In some cases where you really need to delete an object, deleteLater() may be more appropriate.

Some designs use mutex locks in data model getters and setters because the model is populated on another thread. A "lock less" producer/consumer model using cross-thread signals and slots is often simpler and more efficient. We've made this change to customer's code on several projects and have seen dramatic increases in performance.

Directly using OpenGL functions (i.e. from #include <gl/gl.h>) will typically break Qt/QML code that needs to run on different platforms. You should instead use one of the classes derived from QAbstractOpenGLFunctions that expose all the functions for each OpenGL version and profile.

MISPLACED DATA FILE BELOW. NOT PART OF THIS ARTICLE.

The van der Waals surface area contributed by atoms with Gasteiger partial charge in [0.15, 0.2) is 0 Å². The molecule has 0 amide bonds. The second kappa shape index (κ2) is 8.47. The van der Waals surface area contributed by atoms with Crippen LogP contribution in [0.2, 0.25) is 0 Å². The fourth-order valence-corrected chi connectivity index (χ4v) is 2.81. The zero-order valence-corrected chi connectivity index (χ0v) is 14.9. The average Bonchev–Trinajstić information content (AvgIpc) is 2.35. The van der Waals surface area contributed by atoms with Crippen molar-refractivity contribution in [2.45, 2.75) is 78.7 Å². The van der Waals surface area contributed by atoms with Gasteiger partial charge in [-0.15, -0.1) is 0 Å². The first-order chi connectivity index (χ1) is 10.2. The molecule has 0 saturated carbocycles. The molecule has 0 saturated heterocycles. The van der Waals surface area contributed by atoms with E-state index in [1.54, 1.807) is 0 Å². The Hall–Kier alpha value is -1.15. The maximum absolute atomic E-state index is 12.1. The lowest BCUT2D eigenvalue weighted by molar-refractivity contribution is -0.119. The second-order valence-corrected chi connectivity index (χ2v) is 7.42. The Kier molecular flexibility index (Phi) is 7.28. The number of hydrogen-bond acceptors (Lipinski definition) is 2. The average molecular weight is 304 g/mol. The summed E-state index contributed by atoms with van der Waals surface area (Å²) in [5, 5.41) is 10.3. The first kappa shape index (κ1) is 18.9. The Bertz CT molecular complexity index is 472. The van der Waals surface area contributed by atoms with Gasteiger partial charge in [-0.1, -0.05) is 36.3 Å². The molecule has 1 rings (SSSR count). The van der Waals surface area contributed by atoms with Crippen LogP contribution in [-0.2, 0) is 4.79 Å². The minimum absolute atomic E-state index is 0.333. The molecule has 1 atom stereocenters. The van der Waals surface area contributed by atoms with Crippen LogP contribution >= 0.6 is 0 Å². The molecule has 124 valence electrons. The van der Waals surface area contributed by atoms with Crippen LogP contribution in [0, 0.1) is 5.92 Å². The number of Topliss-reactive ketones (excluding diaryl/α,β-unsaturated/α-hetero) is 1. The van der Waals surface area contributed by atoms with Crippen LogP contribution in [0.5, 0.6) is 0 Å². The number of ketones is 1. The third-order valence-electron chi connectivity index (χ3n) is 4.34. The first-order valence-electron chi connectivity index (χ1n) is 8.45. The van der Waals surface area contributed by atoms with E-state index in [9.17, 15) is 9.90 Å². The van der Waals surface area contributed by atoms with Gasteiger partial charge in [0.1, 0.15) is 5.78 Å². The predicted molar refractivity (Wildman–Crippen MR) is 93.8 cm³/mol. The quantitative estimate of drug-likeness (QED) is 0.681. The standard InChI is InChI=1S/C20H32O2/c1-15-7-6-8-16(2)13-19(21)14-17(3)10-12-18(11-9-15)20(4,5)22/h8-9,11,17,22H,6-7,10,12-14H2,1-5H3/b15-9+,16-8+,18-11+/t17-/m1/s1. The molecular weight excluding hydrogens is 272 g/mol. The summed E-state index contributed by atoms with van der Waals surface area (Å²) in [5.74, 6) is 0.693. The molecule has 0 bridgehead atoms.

Don't override the QObject copy constructor because you think your code needs it. By design, QObject has no copy constructor or assignment operator. See the Qt documentation for the rationale of why this was done.

Using absolute paths in project files will generally make your code not buildable or runnable by someone else. Use relative paths and appropriate environment variables, as needed.

New Qt developers sometimes have trouble knowing when to create variables locally on the stack and when to create them on the heap using new, and whether they should be instance variables of a class. This can lead to errors like crashes or widgets that never appear.

Generally speaking, objects inheriting from QObject are allocated using new. Objects not inheriting from QObject are usually allocated on the stack. As always, there are exceptions to this rule (e.g. QFile and QApplication objects are usually allocated on the stack even though they are QObjects).